Routing

Part 1, Chapter 4


In this chapter, we'll look at routing.

Prerequisites

This chapter discusses a number of web fundamentals. Before jumping in, you should have a solid understanding of the following Internet and web fundamentals:

  • URL structures
  • Web browsers and web servers
  • HTTP requests and responses

Quickly review the following videos for more info:

What is Routing?

In web applications, the term 'routing' refers to the synchronization of what's displayed to the user with the address (URL) in the web browser.

For example, assuming that you are signed in, if you go to https://testdriven.io/users/account/, you will expect to see your user profile.

This might seem like a simple concept, but it's very important that when a user clicks on a link in your web application, the correct content is displayed (and the address in the web browser reflects that content).

Routing is arguably the most import feature of a web framework. Let's look at how Flask handles it.

Flask Routing

In Flask, you use the route() decorator to bind a function to a URL:

@app.route('/')

In the previous chapter, we created the index() function in app.py and bound that function to the '/' URL:

@app.route('/')
def index():
    return 'Hello World!'

The index() function is responsible for generating the response (Hello World!) that you (the user) sees when accessing the '/' URL:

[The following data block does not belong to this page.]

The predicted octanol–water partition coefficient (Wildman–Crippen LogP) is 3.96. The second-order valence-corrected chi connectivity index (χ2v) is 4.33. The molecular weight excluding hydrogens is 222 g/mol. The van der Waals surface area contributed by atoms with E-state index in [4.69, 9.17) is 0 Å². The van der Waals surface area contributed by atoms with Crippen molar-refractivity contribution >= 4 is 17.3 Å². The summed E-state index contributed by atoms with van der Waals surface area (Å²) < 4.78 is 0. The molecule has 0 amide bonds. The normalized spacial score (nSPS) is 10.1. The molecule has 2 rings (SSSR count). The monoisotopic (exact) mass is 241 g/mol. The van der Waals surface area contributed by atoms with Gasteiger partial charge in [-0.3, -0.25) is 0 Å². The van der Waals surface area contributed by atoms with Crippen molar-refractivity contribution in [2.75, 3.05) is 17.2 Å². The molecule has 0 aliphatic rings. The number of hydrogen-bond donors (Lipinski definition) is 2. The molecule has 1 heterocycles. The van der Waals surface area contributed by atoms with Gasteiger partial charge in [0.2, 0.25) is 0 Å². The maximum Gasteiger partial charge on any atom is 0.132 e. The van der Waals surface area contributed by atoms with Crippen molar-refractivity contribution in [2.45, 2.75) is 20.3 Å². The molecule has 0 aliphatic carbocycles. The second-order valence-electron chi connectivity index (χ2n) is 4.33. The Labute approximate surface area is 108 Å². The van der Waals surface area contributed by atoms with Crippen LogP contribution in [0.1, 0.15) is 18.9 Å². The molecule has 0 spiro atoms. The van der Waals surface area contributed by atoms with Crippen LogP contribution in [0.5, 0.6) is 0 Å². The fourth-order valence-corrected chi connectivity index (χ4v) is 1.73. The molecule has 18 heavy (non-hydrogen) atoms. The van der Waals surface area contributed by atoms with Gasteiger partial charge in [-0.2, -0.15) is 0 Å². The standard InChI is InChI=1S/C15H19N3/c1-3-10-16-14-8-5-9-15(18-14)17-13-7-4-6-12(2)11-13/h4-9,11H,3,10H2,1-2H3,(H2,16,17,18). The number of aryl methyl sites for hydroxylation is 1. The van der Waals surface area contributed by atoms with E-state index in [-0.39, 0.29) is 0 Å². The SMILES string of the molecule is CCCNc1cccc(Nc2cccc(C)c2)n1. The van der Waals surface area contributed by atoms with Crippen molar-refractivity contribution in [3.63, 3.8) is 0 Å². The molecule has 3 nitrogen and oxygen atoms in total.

Index View

Requests and Responses

The following diagram illustrates how Flask handles the request from the web browser for the '/' URL and provides a response back to the browser:

Flask Request Response Diagram

The index() function is often called a 'view' or 'view function', as it is responsible for returning the response to the web browser. This response is usually formatted as text, HTML, or JSON.

So, in the above example, Flask processes the incoming request URL ('/') and then maps the URL to a specific view function, index(), that should handle it. The view function then returns a response, Hello World!, that Flask turns into the response back to the web browser.

Unique Routing

Let's create an 'About' page by defining the about() function in app.py:

@app.route('/about')
def about():
    return '<h2>About this application...</h2>'

The about() function returns an HTML response when the user navigates to the '/about' page:

About View

Methods